To celebrate the first day of Daylight Savings Time this year, I went to Food City and picked up the prettiest Certified Angus Beef® Brand porterhouse steak they had.  I cooked it in a skillet over hardwood coals and basted it with a mix of compound butter and beef tallow.



When I was posting about this while cooking, one of my followers asked a good question:

@nibblemethis , this may be a dumb question, but what’s the advantage of searing a steak in a cast iron skillet over coals vs. a hot gas or electric stove? Does the meat acquire extra smoke flavor? Gas seems so easy compared to coals. Thanks
The answer is that I did it solely to enjoy the experience.  With an open grill like this, you aren't going to get any smoke flavor.  If I used the skillet as the sear part of the reverse sear technique, then yes, I would get that smoky taste.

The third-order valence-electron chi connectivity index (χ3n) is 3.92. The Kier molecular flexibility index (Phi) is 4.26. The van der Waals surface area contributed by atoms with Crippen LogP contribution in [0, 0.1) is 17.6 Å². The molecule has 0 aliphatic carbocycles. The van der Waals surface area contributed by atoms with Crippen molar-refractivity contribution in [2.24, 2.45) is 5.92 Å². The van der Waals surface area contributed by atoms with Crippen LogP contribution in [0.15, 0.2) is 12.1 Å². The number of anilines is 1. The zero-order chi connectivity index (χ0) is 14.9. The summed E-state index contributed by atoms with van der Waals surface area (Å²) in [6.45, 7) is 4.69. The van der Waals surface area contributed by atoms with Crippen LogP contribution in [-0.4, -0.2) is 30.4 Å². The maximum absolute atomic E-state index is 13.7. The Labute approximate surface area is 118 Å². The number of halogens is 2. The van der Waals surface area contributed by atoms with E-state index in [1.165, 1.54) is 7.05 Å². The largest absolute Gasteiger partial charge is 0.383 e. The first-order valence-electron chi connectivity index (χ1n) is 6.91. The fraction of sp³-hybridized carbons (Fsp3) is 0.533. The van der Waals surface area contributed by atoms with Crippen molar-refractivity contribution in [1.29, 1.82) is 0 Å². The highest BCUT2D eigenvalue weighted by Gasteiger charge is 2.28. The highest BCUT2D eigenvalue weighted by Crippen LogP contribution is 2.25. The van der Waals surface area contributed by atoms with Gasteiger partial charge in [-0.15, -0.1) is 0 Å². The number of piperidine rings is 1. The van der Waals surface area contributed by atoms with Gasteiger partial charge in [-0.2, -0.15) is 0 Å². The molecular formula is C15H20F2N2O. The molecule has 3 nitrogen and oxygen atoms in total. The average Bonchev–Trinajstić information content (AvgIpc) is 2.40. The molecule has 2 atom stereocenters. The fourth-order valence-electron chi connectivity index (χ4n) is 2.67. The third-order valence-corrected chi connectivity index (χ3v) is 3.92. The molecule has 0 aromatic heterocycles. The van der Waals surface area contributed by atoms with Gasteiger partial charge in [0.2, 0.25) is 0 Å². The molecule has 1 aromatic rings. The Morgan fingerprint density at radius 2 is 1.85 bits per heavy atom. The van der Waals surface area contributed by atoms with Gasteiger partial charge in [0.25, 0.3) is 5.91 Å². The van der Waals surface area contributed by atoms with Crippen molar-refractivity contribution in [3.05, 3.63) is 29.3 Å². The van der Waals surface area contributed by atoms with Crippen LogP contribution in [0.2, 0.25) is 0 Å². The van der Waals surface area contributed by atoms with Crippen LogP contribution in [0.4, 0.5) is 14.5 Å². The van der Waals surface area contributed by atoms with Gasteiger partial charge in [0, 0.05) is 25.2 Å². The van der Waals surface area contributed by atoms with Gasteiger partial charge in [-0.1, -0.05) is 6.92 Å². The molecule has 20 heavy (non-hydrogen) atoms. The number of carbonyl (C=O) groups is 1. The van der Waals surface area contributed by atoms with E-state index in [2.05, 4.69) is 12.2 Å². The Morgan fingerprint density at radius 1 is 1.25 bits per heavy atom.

Gear and Set Up

I decided to use a skillet for this cook.  I love uniform cross-hatch marks, but it is hard to beat a cast iron skillet seared steak.  But more importantly, I wanted to butter-baste our steak.  My weapon of choice was a PK Grill, a simple clam-shell type grill and I used Tennessee hardwood lump charcoal.  Notice two things.  
  • First, the skillet is empty.  Don't add food, oil, or anything until it is preheated - when you start to see slight wisps of smoke come off the surface.  
  • Second, notice the gap with no charcoals, that is my escape area if the skillet gets too hot.